Lebanon's new prime minister held consultations Saturday with parliamentary blocs in which they discussed the shape of the future government and said afterward that legislators all had one concern: To get the country out of its “strangling" economic crisis.
Hassan Diab, a university professor and former education minister, will have to steer Lebanon out of its worst economic and financial crisis in decades. He's also taking office against the backdrop of ongoing nationwide protests against the country's ruling elite.
“Lebanon is in the intensive care unit and needs efforts” by all sides, from political groups to protesters, Diab said.
Consultations began a day after scuffles broke out in Beirut and other areas between supporters of outgoing prime minister Saad Hariri and Lebanese troops and riot police. The ex-premier's supporters were protesting Diab's nomination. At least seven soldiers were injured.
Diab told reporters later that all members of parliament encouraged him to form a Cabinet “as soon as possible." Cabinets usually take months to form in Lebanon because of bargaining between rival groups.
Diab said he hopes to form a government of about 20 ministers made up of independents and technocrats within few weeks. “It's time to work and we ask God to make us successful.”
He added that the situation in Lebanon cannot stand any delays amid its worst economic and financial crisis since the end of the 1975-90 civil war.
Lebanese banks have imposed unprecedented capital controls in recent weeks. Thousands have lost their jobs and the economy is expected to contract in 2020.
Diab began his meetings Saturday at parliament with Speaker Nabih Berri, then held talks with former prime ministers, including caretaker premier Hariri. He later met with blocs at the legislature.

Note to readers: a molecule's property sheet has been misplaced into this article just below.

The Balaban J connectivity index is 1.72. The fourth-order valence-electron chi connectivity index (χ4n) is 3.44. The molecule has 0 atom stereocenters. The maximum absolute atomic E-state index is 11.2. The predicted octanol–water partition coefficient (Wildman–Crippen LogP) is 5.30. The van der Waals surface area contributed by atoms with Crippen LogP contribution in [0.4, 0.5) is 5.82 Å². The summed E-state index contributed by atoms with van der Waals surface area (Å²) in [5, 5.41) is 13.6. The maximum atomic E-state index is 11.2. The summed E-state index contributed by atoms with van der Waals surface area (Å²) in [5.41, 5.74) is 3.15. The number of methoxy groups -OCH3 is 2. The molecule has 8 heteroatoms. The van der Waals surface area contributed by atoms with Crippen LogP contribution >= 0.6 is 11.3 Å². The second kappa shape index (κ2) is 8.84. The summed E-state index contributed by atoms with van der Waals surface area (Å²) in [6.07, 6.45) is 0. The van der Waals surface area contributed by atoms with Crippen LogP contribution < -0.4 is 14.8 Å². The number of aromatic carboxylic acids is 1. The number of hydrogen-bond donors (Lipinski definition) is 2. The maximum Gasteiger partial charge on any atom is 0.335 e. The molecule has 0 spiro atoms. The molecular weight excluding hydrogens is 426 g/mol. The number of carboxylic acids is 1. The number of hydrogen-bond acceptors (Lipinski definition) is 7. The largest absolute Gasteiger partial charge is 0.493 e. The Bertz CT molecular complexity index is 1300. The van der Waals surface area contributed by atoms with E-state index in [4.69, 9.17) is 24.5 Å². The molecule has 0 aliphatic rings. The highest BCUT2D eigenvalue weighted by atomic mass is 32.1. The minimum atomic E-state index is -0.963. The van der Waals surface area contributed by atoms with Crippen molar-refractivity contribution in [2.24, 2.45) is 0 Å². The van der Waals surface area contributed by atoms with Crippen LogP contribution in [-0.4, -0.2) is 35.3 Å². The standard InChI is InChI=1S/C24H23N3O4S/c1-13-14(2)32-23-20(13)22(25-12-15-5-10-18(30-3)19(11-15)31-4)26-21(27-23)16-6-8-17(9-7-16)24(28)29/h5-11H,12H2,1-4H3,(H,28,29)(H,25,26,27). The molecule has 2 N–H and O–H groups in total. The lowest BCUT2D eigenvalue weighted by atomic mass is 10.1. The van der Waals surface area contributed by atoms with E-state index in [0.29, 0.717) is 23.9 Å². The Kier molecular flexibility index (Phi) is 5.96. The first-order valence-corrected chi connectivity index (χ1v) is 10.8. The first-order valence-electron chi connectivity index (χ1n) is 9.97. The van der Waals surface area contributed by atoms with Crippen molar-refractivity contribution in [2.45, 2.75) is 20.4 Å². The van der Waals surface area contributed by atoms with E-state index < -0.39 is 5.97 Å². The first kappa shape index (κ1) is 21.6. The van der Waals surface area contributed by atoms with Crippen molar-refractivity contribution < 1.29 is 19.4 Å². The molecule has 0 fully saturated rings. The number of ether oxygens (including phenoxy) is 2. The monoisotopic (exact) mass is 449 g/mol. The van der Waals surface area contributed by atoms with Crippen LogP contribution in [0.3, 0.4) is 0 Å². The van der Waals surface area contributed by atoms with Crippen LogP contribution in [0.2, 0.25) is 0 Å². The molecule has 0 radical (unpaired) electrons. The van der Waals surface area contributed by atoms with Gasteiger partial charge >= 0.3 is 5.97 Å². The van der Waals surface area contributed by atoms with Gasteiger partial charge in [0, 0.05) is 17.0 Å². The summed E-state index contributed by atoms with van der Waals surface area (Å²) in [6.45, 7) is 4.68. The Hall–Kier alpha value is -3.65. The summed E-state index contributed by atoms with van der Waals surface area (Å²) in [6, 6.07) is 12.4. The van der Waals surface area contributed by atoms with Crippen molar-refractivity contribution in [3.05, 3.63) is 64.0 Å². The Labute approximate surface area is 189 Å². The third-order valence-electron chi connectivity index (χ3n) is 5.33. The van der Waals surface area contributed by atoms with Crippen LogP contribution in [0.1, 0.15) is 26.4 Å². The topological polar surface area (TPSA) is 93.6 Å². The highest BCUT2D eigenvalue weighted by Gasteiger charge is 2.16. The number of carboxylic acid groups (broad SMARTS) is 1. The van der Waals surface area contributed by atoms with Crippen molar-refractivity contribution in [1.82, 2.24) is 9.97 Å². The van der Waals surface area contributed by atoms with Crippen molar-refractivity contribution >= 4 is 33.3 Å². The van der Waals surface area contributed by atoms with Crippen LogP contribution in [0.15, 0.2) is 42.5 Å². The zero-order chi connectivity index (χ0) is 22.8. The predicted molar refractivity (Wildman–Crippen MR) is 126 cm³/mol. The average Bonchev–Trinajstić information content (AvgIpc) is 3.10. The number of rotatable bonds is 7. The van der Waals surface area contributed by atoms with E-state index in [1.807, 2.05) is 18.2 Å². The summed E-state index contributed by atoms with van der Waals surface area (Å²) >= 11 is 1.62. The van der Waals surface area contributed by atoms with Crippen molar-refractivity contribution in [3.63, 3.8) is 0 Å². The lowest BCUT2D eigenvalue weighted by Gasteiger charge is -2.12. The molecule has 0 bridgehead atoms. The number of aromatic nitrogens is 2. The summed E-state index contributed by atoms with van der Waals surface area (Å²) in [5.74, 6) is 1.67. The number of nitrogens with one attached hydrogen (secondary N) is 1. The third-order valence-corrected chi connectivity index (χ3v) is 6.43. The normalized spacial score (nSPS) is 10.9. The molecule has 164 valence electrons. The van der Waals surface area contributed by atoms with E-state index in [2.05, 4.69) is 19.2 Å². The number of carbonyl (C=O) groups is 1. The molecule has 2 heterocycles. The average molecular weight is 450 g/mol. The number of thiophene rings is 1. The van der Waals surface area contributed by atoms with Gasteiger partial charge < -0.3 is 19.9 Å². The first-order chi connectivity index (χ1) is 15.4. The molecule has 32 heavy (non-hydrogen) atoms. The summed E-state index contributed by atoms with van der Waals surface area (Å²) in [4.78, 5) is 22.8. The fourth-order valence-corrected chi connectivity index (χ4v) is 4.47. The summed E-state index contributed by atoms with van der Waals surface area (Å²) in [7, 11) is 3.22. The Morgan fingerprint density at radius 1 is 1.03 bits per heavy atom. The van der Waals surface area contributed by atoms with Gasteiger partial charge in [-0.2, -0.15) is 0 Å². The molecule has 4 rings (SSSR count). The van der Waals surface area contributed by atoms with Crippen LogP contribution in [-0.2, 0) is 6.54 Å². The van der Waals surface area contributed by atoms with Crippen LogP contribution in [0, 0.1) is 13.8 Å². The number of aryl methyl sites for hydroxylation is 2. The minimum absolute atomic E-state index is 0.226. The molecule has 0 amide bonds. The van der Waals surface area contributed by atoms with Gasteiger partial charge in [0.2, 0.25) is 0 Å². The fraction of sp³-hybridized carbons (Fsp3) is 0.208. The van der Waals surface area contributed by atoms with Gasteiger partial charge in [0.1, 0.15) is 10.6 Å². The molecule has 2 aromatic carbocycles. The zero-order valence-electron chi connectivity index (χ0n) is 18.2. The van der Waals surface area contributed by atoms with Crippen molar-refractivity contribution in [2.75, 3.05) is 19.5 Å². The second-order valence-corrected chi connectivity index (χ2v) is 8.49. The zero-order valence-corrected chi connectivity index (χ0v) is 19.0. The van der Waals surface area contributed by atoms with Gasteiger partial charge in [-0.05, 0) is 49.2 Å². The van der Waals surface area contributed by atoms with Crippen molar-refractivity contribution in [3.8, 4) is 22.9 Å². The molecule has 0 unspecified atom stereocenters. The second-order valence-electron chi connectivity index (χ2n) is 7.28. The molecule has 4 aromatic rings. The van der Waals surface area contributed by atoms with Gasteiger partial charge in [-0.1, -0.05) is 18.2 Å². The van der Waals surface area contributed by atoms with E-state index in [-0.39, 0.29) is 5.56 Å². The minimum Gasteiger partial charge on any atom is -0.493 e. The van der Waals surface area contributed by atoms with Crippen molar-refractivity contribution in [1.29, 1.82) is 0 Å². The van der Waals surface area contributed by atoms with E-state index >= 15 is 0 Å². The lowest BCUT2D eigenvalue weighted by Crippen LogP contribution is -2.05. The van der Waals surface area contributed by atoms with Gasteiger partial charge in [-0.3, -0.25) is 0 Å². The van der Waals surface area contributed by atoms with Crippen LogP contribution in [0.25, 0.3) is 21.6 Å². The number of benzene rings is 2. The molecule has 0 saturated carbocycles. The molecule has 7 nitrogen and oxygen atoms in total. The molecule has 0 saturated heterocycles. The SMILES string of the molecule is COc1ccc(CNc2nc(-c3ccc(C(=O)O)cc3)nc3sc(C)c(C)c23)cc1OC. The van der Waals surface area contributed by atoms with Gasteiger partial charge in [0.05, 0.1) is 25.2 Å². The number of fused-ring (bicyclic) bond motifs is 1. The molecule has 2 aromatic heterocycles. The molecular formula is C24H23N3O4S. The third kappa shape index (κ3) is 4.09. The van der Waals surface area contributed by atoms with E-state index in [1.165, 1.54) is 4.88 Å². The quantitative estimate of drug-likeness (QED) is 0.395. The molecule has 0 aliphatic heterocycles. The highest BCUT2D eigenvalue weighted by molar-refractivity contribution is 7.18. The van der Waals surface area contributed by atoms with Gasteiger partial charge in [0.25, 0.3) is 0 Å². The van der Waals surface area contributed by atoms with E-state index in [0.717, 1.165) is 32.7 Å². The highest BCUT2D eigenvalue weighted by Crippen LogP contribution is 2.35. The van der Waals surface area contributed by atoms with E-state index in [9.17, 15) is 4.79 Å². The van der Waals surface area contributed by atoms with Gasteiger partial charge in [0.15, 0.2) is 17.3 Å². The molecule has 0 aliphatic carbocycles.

Hezbollah and its allies had previously insisted that a new government consist of politicians and experts but on Saturday, Diab said “all parties agree with me regarding a government made up of independents and experts, including Hezbollah.”
Legislator Paula Yacoubian, who backs the protest movement, said Diab told her “the government will be fully made up of independents and that he will step down if there is going to be members of the state's political parties.”
She added: “I heard very nice talk similar to what the people have been demanding.”
The protesters have been demanding a government that does not include members of political parties whom they blame for widespread corruption. Diab said he will meet with the protesters in the coming days without elaborating.
Earlier on Saturday, Hariri cautioned supporters after meeting Diab against violent protests, saying: "The army is ours and police forces are for all Lebanese.”
Shortly before sunset Saturday, scores of protesters including Hariri supporters, closed two major intersections in Beirut demanding that Diab step aside, saying he failed to win wide support from Sunni legislators. Saturday's protests were peaceful unlike those of the night before when stones and firecrackers were hurled at security forces.
The new prime minister won a majority of lawmakers' votes after receiving backing from Hezbollah and its allies, which have a majority of seats in parliament.
However, he lacks the support of major Sunni figures, including the largest Sunni party headed by Hariri. That's particularly problematic for Diab, who, as a Sunni, doesn't have the backing of his own community. And under Lebanon's sectarian power-sharing agreement, the prime minister must be Sunni.
The head of Hezbollah's 12-member bloc, Mohammad Raad, said the group wants a government that preserves what the Lebanese have achieved in “victories during the confrontation with the Israeli enemy and to maintain our national sovereignty, our maritime (oil and gas) wealth and land and to prevent the enemy from undermining its sovereignty and the national dignity.”
Samir al-Jisr of Hariri's Mustaqbal bloc said they will not take part in Diab's government.
Hezbollah ally, caretaker Foreign Minister Gebran Bassil, who heads the largest bloc in parliament, said the future government “is not Hezbollah's Cabinet but of all Lebanese and it is not against anyone.”
Michel Moawad, a harsh critic of the group, said Diab told him the new government will not be controlled by “Hezbollah and will not be confrontational.”
Hezbollah had backed Hariri for prime minister from the start, but the group differed with him over the shape of the new government.
Lebanon's sustained, leaderless protests erupted in mid-October, and forced Hariri's resignation within days. But politicians were later unable to agree on a new prime minister. The ongoing protests and paralysis have worsened the economic crisis.